By Jamie Leno Zimron / LPGA Pro, 6th Dan Aikido
Somatic Psychologist, Corporate Speaker, Peak Performance Trainer

Did you know that female athletes in ancient Greece were not allowed to compete in the all-male Olympiad Games – despite the fact that women ran, swam, wrestled, played ball, rode horses, and drove and raced chariots? Or that only virgins and prostitutes could even spectate? The male body was extolled, with Olympians competing naked to show off their physiques to the patron god Zeus, and to intimidate competitors. Trainers too had to be naked to insure they weren’t women, after a mother entered the stadium disguised as her son’s boxing coach as the only way to watch him compete.

Separate Heraea Games were held, honoring Zeus’ wife Hera, but were associated more with puberty and pre-nuptial rituals than athletic prowess. The Heraea allowed only unmarried women to compete, clothed, in just one event, footraces. Women athletes in Sparta fared somewhat better, with mini-contests in wrestling and running. One Spartan, Kyniska, ran chariot races thanks to a rules loophole that worked in her favor as a wealthy horse owner. Winning the hazardous horse races twice, she became the original female Olympian and champion. Kyniska opened the way for more women chariot drivers to participate, and come in first. But, being female, she was barred from the men’s stadium so couldn’t attend her own prize ceremony.

With aviation in its infancy in 1929 and almost exclusively male, a small cadre of pioneering female pilots – names little known or remembered save for Amelia Earhart - flew in the first women’s cross-country airplane race. Most men were unable to cope with women flying, much less demonstrating amazing aerial skills, feats and bravery that matched or exceeded theirs. The press deliberately belittled these amazing transcontinental female flyers by dubbing their daring air-race The Powder Puff Derby.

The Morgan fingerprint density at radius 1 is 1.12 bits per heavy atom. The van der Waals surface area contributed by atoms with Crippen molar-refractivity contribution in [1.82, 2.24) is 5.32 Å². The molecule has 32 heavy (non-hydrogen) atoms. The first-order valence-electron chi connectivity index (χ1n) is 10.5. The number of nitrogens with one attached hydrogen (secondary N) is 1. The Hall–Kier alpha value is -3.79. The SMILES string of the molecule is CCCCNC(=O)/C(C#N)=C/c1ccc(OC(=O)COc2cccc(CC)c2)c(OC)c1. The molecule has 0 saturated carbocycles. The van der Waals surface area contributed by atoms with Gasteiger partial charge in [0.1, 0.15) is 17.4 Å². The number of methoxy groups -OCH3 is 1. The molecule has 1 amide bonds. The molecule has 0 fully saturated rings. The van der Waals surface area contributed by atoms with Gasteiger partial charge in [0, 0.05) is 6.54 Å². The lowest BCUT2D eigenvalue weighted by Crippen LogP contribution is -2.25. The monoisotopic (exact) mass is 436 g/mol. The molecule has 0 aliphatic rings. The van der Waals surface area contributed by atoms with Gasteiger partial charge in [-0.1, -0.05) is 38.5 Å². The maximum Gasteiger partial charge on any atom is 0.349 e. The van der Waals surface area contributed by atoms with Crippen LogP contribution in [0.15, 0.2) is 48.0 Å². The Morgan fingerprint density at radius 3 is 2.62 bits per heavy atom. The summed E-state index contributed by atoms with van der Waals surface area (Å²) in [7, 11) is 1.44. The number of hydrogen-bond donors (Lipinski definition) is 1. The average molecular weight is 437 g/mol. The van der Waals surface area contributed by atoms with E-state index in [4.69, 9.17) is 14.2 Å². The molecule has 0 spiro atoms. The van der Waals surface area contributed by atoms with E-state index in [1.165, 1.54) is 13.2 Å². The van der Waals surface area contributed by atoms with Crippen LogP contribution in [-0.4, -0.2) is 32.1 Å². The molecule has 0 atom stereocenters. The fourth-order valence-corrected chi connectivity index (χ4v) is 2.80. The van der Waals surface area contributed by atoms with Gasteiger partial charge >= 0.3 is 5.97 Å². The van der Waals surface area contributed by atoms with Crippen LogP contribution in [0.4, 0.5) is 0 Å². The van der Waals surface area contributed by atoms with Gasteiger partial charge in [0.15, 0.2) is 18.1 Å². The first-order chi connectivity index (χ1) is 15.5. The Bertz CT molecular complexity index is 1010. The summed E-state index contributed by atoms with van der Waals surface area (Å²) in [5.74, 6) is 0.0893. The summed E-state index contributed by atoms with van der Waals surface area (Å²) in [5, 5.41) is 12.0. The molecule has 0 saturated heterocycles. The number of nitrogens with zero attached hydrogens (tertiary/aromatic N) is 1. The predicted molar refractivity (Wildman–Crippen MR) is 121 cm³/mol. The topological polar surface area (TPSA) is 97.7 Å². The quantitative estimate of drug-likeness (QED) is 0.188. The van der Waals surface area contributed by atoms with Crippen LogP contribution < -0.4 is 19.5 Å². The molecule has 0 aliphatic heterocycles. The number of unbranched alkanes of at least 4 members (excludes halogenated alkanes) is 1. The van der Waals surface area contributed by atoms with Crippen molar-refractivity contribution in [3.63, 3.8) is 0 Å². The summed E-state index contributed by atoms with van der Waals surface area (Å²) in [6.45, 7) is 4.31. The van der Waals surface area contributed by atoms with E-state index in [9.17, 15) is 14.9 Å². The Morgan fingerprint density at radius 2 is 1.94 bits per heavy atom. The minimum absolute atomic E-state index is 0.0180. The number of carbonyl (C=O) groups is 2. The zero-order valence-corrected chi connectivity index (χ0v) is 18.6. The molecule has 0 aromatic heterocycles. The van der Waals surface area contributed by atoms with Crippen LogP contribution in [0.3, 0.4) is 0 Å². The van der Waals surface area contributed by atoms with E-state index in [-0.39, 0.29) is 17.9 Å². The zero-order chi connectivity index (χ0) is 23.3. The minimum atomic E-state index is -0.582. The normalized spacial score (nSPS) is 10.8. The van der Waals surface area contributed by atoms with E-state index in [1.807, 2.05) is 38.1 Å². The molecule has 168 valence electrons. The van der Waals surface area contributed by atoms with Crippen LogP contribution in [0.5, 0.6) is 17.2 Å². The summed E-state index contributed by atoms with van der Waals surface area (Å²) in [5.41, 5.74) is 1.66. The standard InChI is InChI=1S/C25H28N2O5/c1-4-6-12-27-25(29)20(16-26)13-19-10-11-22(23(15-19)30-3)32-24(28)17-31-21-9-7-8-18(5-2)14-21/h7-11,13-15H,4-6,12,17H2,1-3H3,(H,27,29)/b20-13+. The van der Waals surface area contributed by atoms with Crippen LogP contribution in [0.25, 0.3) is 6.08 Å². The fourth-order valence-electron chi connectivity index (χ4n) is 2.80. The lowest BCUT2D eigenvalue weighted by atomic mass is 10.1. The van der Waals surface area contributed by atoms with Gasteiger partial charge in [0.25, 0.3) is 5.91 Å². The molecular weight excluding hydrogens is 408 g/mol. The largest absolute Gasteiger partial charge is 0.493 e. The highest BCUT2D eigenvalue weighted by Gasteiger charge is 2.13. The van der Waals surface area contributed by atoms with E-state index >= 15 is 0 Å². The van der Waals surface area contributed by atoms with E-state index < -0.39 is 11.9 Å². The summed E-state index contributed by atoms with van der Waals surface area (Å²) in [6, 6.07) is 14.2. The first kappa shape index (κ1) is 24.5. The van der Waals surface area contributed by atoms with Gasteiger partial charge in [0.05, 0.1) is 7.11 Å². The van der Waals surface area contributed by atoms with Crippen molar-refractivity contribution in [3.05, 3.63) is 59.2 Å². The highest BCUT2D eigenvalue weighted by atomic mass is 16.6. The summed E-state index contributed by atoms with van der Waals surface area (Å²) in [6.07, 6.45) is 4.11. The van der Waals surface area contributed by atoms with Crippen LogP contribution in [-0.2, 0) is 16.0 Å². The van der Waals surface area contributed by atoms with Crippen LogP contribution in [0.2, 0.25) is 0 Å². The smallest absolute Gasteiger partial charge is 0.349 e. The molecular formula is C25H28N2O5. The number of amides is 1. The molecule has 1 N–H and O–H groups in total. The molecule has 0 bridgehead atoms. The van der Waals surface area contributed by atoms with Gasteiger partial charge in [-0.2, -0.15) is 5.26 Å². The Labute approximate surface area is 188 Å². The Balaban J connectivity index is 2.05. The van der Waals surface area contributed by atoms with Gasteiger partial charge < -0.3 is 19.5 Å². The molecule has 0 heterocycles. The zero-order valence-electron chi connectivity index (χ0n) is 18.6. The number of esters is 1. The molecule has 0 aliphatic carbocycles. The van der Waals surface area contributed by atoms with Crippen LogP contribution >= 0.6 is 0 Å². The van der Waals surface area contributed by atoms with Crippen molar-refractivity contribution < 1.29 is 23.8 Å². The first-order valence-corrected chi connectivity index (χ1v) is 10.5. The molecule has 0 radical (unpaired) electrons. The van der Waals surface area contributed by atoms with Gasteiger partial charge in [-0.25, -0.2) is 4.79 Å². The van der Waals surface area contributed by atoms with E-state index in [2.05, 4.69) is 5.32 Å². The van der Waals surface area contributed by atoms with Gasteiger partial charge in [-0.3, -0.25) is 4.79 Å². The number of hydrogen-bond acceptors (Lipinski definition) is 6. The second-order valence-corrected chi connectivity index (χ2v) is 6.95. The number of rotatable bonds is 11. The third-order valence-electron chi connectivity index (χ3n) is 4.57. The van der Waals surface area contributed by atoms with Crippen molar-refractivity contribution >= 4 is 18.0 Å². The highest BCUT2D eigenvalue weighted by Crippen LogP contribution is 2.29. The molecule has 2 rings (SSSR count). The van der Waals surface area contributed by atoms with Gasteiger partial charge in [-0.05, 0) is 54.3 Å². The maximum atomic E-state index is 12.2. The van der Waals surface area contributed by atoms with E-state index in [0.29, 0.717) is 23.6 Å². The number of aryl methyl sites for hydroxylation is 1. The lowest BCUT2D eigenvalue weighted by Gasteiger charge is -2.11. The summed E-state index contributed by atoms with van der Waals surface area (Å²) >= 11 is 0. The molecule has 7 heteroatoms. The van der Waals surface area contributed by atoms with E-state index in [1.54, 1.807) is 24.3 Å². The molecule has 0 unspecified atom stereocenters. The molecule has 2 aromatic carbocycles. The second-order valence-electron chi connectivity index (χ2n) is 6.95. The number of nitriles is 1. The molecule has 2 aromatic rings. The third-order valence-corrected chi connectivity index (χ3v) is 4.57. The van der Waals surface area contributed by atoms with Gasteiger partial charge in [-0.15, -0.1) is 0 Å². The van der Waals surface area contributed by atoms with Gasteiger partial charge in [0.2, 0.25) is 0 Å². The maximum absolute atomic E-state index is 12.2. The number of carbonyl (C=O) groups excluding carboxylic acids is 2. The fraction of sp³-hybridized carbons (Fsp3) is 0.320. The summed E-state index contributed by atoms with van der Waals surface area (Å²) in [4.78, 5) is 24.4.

In 1950, thirteen pioneering women with unstoppable courage, vision and raw desire to play founded the Ladies Professional Golf Association (LPGA). Amongst them was Babe Didrikson Zaharias, one of the greatest female and all-round athletes of all time. In the 1930s she was a basketball star and track & field Olympian, sweeping 6 of 8 events in 3 hours while setting world records in javelin, hurdles, baseball throw and high jump. ‘The Babe’ was also an expert diver, roller-skater, bowler, ice hockey and baseball player. In 1934 she pitched in several Major League spring training games, and to this day her world record stands for the longest baseball throw by a woman.